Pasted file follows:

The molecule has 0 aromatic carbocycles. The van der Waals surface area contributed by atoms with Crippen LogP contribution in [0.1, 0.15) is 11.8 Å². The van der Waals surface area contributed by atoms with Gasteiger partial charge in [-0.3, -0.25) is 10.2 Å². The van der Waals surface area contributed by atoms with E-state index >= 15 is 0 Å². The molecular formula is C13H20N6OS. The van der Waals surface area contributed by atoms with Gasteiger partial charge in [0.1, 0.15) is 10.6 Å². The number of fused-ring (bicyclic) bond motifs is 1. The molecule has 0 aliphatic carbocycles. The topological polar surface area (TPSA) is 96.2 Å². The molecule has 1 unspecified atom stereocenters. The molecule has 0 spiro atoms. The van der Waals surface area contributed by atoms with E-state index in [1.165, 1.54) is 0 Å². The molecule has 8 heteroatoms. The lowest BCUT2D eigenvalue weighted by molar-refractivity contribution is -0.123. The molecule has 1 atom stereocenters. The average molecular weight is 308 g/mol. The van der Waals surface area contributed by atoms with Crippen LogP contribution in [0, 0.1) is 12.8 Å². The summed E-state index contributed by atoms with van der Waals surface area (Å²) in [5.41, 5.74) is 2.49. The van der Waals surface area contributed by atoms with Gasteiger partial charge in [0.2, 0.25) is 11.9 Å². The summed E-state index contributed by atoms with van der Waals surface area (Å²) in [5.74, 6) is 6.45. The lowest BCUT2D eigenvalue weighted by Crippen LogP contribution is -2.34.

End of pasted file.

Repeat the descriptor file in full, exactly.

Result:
The molecule has 0 aromatic carbocycles. The van der Waals surface area contributed by atoms with Crippen LogP contribution in [0.1, 0.15) is 11.8 Å². The van der Waals surface area contributed by atoms with Gasteiger partial charge in [-0.3, -0.25) is 10.2 Å². The van der Waals surface area contributed by atoms with E-state index >= 15 is 0 Å². The molecular formula is C13H20N6OS. The van der Waals surface area contributed by atoms with Gasteiger partial charge in [0.1, 0.15) is 10.6 Å². The number of fused-ring (bicyclic) bond motifs is 1. The molecule has 0 aliphatic carbocycles. The topological polar surface area (TPSA) is 96.2 Å². The molecule has 1 unspecified atom stereocenters. The molecule has 0 spiro atoms. The van der Waals surface area contributed by atoms with E-state index in [1.165, 1.54) is 0 Å². The molecule has 8 heteroatoms. The lowest BCUT2D eigenvalue weighted by molar-refractivity contribution is -0.123. The molecule has 1 atom stereocenters. The average molecular weight is 308 g/mol. The van der Waals surface area contributed by atoms with Crippen LogP contribution in [0, 0.1) is 12.8 Å². The summed E-state index contributed by atoms with van der Waals surface area (Å²) in [5.41, 5.74) is 2.49. The van der Waals surface area contributed by atoms with Gasteiger partial charge in [0.2, 0.25) is 11.9 Å². The summed E-state index contributed by atoms with van der Waals surface area (Å²) in [5.74, 6) is 6.45. The lowest BCUT2D eigenvalue weighted by Crippen LogP contribution is -2.34.